with the POP.

      This is more long winded than having one instruction
to do the task however it doesn't come up very often in programming
(most often when it does it is only used once because once the
program knows the value of IP at one point it can calculate what
it would be at other points by just adding or subtracting)
if they had put IP and allowed you to access it just like normal
registers then they would have ;

(i) added lots of quirky/redundant instructions which will mostly be useless
    although x86 has lots of these already

(ii) taken up valuable space in the op-code map which will increase
     the size of most codes needlessly

Like this you have the best of both worlds, because you can still
perform the operation and it's still easy to code... :-)

Quote:
>Thanks

bestwishes
laura


Tue, 28 Jun 2005 10:21:36 GMT  
 some questions

Quote:

> (*) 'NOP' is really an assembler psuedo-instruction
> itself because in machine code the x86 doesn't have this instruction,
> usually the assembler encodes 'NOP' as an 'XCHG AX,AX'

   Nope, NOP is "true" instruction that does nothing, not a "pseudo".
There's only one NOP (opcode 90h), it just happens to be encoded as
"XCHG AX, AX". Update of AX register doesn't happen, but it happens in
other instructions that "do nothing", like MOV AX, AX or 2-byte XCHG
AX, AX (opcode 87h 0C0h).

/BP



Tue, 28 Jun 2005 19:52:43 GMT  
 some questions
Actually, there are many NOP's on the x86, such as MOV AX,AX or LEA AX,[AX]
or the normal XCHG AX,AX , not to mention the above with BX, CX, DX, SI or
DI, and not to mention stuff like SHR reg,0 or stuff like that. XCHG AX,AX
was just named NOP because it was the only single-byte operation that did
nothing.


Quote:

> > (*) 'NOP' is really an assembler psuedo-instruction
> > itself because in machine code the x86 doesn't have this instruction,
> > usually the assembler encodes 'NOP' as an 'XCHG AX,AX'

>    Nope, NOP is "true" instruction that does nothing, not a "pseudo".
> There's only one NOP (opcode 90h), it just happens to be encoded as
> "XCHG AX, AX". Update of AX register doesn't happen, but it happens in
> other instructions that "do nothing", like MOV AX, AX or 2-byte XCHG
> AX, AX (opcode 87h 0C0h).

> /BP



Tue, 28 Jun 2005 20:11:01 GMT  
 some questions


Quote:

> > (*) 'NOP' is really an assembler psuedo-instruction
> > itself because in machine code the x86 doesn't have this instruction,
> > usually the assembler encodes 'NOP' as an 'XCHG AX,AX'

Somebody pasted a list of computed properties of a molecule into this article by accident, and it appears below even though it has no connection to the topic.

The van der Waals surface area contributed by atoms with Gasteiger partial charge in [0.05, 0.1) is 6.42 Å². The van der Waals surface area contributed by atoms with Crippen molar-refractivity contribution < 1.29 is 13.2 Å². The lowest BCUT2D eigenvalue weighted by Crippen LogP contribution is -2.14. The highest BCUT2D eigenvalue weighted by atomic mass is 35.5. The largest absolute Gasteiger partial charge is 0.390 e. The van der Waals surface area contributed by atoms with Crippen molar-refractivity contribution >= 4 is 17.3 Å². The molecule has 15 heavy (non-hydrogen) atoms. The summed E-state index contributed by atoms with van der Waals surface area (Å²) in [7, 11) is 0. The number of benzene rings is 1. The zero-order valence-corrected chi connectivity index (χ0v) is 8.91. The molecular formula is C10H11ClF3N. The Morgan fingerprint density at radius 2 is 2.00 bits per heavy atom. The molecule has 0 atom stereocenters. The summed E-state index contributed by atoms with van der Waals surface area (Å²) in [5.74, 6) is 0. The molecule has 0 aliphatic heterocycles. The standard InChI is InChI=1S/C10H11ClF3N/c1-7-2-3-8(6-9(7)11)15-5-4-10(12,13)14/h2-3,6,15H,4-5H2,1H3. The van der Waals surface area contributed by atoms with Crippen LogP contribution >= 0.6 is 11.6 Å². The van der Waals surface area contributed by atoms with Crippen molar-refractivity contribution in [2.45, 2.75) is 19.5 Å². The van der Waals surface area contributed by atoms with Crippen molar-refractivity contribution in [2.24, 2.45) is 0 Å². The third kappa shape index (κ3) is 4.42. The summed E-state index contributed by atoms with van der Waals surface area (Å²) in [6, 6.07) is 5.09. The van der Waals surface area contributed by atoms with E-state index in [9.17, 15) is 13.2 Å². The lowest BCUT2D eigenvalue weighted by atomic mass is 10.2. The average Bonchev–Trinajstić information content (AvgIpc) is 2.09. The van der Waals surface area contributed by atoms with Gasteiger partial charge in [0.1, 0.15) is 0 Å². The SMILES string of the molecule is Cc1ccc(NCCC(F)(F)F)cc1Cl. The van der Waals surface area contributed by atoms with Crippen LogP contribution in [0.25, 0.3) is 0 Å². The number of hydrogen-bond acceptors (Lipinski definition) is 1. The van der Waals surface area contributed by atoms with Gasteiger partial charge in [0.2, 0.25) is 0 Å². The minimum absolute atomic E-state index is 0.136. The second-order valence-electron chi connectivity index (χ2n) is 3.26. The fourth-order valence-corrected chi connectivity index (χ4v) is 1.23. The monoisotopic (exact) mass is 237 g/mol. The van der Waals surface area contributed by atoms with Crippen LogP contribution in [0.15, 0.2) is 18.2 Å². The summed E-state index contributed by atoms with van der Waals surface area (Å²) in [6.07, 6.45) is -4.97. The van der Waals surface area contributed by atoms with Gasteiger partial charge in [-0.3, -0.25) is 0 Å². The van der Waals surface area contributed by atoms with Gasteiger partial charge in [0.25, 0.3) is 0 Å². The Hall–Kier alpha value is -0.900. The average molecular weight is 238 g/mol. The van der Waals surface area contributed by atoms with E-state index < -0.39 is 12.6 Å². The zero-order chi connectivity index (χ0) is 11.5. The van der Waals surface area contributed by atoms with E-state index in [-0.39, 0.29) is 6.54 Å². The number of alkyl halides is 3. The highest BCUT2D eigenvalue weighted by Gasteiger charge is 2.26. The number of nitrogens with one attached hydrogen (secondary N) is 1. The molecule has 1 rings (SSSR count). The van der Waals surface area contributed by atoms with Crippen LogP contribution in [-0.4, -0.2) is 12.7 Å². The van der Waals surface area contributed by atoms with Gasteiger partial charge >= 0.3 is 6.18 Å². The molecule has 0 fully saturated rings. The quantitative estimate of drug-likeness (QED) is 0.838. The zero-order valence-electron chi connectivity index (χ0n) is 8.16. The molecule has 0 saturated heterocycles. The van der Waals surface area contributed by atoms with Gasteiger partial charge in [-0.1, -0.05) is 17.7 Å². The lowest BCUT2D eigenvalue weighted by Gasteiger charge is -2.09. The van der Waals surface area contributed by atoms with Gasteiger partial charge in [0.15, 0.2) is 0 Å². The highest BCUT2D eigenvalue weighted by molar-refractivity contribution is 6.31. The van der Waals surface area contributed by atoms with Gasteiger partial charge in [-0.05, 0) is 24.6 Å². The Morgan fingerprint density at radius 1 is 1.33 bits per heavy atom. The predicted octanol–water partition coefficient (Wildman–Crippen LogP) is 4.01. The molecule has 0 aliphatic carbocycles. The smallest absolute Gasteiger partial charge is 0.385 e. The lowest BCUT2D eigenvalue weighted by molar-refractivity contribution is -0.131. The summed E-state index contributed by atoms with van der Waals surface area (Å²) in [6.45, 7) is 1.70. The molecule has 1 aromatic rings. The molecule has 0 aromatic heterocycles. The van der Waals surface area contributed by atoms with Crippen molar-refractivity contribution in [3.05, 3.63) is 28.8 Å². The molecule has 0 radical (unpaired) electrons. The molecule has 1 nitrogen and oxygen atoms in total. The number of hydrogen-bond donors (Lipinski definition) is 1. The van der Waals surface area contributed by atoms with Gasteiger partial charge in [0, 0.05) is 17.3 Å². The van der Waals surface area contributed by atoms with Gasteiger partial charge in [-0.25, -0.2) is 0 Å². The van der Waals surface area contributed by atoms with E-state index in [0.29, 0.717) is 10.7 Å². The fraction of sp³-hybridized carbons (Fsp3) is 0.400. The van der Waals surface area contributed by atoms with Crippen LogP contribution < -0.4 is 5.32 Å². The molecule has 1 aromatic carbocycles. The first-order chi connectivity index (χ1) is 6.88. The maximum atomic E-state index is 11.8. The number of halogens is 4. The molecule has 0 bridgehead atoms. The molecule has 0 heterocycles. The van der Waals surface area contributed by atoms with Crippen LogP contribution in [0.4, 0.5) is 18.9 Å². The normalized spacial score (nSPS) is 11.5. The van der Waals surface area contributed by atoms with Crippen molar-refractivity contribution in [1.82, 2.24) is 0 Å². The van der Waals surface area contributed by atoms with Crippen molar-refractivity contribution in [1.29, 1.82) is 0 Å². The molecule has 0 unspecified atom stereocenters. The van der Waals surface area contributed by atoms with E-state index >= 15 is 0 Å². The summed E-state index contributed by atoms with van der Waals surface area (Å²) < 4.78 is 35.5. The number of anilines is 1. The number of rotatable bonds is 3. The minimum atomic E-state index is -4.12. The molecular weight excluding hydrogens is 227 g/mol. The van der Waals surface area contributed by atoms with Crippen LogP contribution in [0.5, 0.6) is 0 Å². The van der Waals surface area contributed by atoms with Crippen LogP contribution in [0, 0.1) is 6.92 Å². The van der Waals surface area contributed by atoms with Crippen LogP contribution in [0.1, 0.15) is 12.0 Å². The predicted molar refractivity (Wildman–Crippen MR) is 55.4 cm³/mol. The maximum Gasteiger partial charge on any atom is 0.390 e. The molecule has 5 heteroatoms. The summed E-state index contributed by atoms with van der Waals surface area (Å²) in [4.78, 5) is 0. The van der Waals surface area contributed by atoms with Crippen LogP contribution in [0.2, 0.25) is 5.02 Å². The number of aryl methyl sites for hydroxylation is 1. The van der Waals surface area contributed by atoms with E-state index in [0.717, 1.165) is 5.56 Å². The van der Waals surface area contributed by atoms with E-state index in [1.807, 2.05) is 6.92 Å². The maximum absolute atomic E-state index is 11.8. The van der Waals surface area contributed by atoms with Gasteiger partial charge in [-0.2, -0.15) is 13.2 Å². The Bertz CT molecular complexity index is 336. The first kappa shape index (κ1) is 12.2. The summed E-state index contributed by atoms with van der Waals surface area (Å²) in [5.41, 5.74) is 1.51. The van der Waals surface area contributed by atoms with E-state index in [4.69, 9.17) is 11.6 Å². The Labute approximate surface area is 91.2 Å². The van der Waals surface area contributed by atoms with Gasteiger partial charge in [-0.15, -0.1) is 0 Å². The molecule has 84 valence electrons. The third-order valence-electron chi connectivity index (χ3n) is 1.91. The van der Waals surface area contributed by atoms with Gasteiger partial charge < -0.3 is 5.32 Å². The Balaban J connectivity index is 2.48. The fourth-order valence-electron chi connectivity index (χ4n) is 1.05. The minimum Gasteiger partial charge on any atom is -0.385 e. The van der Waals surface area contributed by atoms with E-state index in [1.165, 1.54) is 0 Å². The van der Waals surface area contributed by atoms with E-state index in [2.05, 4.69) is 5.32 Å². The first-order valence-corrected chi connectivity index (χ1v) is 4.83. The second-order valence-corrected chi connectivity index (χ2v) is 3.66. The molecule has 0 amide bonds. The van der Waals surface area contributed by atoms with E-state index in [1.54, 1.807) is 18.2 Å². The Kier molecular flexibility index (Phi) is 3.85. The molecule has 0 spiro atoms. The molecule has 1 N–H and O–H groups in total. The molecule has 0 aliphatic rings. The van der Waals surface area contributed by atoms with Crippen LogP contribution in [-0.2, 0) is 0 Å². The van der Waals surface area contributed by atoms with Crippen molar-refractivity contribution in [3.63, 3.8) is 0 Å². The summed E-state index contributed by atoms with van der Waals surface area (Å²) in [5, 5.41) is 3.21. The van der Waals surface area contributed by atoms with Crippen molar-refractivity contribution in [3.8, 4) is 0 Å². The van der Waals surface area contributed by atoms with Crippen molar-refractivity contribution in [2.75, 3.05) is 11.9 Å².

>    Nope, NOP is "true" instruction that does nothing, not a "pseudo".
> There's only one NOP (opcode 90h), it just happens to be encoded as
> "XCHG AX, AX". Update of AX register doesn't happen, but it happens in
> other instructions that "do nothing", like MOV AX, AX or 2-byte XCHG
> AX, AX (opcode 87h 0C0h).

> /BP

Yup, it's right to say that NOP is *not* XCHG AX,AX, because in modern
(and probably even past) CPU's XCHG AX,AX is a special, h/w optimized
instruction that executes faster than e.g. XCHG AX,DX (opcode $91),
creates no dependances, etc..


Tue, 28 Jun 2005 22:05:04 GMT  
 some questions

Quote:

> Actually, there are many NOP's on the x86, such as MOV AX,AX or LEA AX,[AX]
> or the normal XCHG AX,AX , not to mention the above with BX, CX, DX, SI or
> DI, and not to mention stuff like SHR reg,0 or stuff like that.

Doesn't "SHR reg,0" modify the flags?

Quote:
> > There's only one NOP (opcode 90h), it just happens to be encoded as
> > "XCHG AX, AX".

Intel says: The NOP instruction is an alias mnemonic for the
            XCHG (E)AX,(E)AX instruction.

Quote:
> > Update of AX register doesn't happen, but it happens in
> > other instructions that "do nothing", like MOV AX, AX or 2-byte XCHG
> > AX, AX (opcode 87h 0C0h).

What is the difference between "not update AX register" and "update
AX with it's old value".


Tue, 28 Jun 2005 22:15:58 GMT  
 some questions

Quote:

>I have tried this:

>getc_in:
> mov  ah, 0
> int  16h
> ret
>but, is there any sys-way (not dos int 21) for gets a char without
>waste cpu cycles?

; nasm -f bin -o hash.com hash.asm
        org     100h
        call    setkbirq
        mov     ah,0fh
        int     10h
        mov     byte[old_mode],al
        mov     ax,0eh
        int     10h


        xor     edx,-1
        add     edx,101
        imul    ecx,ebp,10

        add     edx,100
        int     10h
        sub     edx,100
        inc     ecx
        cmp     ecx,630

        inc     ebp
        cmp     ebp,64


        call    resetkbirq
        mov     ax,[old_mode]
        int     10h
        mov     ax,4c00h
        int     21h

        align   16
setkbirq:push   es
        mov     ax,35h << 8 | 9
        int     21h
        mov     [okbirq],bx
        mov     [okbirq+2],es
        mov     ax,25h << 8 | 9
        mov     dx,kbirq
        int     21h
        pop     es
        ret

        align   16
resetkbirq:push ds
        mov     ax,25h << 8 | 9
        lds     dx,[okbirq]
        int     21h
        pop     ds
        ret

        align   16
kbirq:  push    ds
        push    ax
        push    cs
        pop     ds
        in      al,60h
        or      al,al


        out     20h,al
        pop     ax
        pop     ds
        iret


okbirq  dd      0
old_mode dw     0
kb_flg  db      0




Wed, 29 Jun 2005 09:19:54 GMT  
 some questions

Quote:


>> Actually, there are many NOP's on the x86, such as MOV AX,AX or LEA AX,[AX]
>> or the normal XCHG AX,AX , not to mention the above with BX, CX, DX, SI or
>> DI, and not to mention stuff like SHR reg,0 or stuff like that.

> Doesn't "SHR reg,0" modify the flags?